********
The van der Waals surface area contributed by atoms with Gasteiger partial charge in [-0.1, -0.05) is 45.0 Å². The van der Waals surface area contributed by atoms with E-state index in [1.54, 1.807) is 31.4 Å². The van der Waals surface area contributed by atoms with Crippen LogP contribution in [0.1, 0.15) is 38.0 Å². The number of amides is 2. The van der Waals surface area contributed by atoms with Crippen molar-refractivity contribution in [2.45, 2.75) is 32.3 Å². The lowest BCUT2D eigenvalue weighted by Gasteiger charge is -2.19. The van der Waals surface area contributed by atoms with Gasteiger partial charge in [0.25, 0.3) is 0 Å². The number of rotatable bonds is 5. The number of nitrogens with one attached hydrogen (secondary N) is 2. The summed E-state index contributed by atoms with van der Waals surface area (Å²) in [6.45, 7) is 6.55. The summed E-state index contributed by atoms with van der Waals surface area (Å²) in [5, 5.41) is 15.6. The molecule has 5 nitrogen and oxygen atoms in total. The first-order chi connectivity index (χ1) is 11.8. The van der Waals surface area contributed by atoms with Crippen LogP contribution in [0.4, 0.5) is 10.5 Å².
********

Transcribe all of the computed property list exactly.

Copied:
The van der Waals surface area contributed by atoms with Gasteiger partial charge in [-0.1, -0.05) is 45.0 Å². The van der Waals surface area contributed by atoms with E-state index in [1.54, 1.807) is 31.4 Å². The van der Waals surface area contributed by atoms with Crippen LogP contribution in [0.1, 0.15) is 38.0 Å². The number of amides is 2. The van der Waals surface area contributed by atoms with Crippen molar-refractivity contribution in [2.45, 2.75) is 32.3 Å². The lowest BCUT2D eigenvalue weighted by Gasteiger charge is -2.19. The van der Waals surface area contributed by atoms with Gasteiger partial charge in [0.25, 0.3) is 0 Å². The number of rotatable bonds is 5. The number of nitrogens with one attached hydrogen (secondary N) is 2. The summed E-state index contributed by atoms with van der Waals surface area (Å²) in [6.45, 7) is 6.55. The summed E-state index contributed by atoms with van der Waals surface area (Å²) in [5, 5.41) is 15.6. The molecule has 5 nitrogen and oxygen atoms in total. The first-order chi connectivity index (χ1) is 11.8. The van der Waals surface area contributed by atoms with Crippen LogP contribution in [0.4, 0.5) is 10.5 Å².